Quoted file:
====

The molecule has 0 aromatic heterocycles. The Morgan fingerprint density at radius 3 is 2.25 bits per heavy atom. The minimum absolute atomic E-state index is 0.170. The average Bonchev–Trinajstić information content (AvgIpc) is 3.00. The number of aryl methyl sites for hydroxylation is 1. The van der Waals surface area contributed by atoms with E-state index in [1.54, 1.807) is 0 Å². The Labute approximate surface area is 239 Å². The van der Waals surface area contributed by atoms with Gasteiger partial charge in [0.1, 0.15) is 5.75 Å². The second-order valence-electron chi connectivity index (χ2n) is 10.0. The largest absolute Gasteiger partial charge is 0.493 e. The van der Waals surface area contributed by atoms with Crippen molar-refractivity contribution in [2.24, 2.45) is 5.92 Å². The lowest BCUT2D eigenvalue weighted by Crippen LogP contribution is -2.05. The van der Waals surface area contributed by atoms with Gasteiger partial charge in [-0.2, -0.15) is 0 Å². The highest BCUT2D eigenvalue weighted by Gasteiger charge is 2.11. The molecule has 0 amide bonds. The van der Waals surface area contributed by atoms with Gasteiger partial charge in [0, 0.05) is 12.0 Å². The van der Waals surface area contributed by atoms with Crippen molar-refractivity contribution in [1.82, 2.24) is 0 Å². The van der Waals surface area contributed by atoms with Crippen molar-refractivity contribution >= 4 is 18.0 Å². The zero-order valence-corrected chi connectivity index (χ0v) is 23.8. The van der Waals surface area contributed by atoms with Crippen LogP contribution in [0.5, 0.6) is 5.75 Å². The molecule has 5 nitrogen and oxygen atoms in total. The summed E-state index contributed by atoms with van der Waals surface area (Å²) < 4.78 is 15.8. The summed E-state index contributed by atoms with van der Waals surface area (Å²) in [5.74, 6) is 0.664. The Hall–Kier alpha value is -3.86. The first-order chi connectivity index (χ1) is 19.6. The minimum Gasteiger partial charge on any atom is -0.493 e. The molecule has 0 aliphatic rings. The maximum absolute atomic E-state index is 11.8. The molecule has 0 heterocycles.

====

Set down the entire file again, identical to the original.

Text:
The molecule has 0 aromatic heterocycles. The Morgan fingerprint density at radius 3 is 2.25 bits per heavy atom. The minimum absolute atomic E-state index is 0.170. The average Bonchev–Trinajstić information content (AvgIpc) is 3.00. The number of aryl methyl sites for hydroxylation is 1. The van der Waals surface area contributed by atoms with E-state index in [1.54, 1.807) is 0 Å². The Labute approximate surface area is 239 Å². The van der Waals surface area contributed by atoms with Gasteiger partial charge in [0.1, 0.15) is 5.75 Å². The second-order valence-electron chi connectivity index (χ2n) is 10.0. The largest absolute Gasteiger partial charge is 0.493 e. The van der Waals surface area contributed by atoms with Crippen molar-refractivity contribution in [2.24, 2.45) is 5.92 Å². The lowest BCUT2D eigenvalue weighted by Crippen LogP contribution is -2.05. The van der Waals surface area contributed by atoms with Gasteiger partial charge in [-0.2, -0.15) is 0 Å². The highest BCUT2D eigenvalue weighted by Gasteiger charge is 2.11. The molecule has 0 amide bonds. The van der Waals surface area contributed by atoms with Gasteiger partial charge in [0, 0.05) is 12.0 Å². The van der Waals surface area contributed by atoms with Crippen molar-refractivity contribution in [1.82, 2.24) is 0 Å². The van der Waals surface area contributed by atoms with Crippen molar-refractivity contribution >= 4 is 18.0 Å². The zero-order valence-corrected chi connectivity index (χ0v) is 23.8. The van der Waals surface area contributed by atoms with Crippen LogP contribution in [0.5, 0.6) is 5.75 Å². The molecule has 5 nitrogen and oxygen atoms in total. The summed E-state index contributed by atoms with van der Waals surface area (Å²) < 4.78 is 15.8. The summed E-state index contributed by atoms with van der Waals surface area (Å²) in [5.74, 6) is 0.664. The Hall–Kier alpha value is -3.86. The first-order chi connectivity index (χ1) is 19.6. The minimum Gasteiger partial charge on any atom is -0.493 e. The molecule has 0 aliphatic rings. The maximum absolute atomic E-state index is 11.8. The molecule has 0 heterocycles.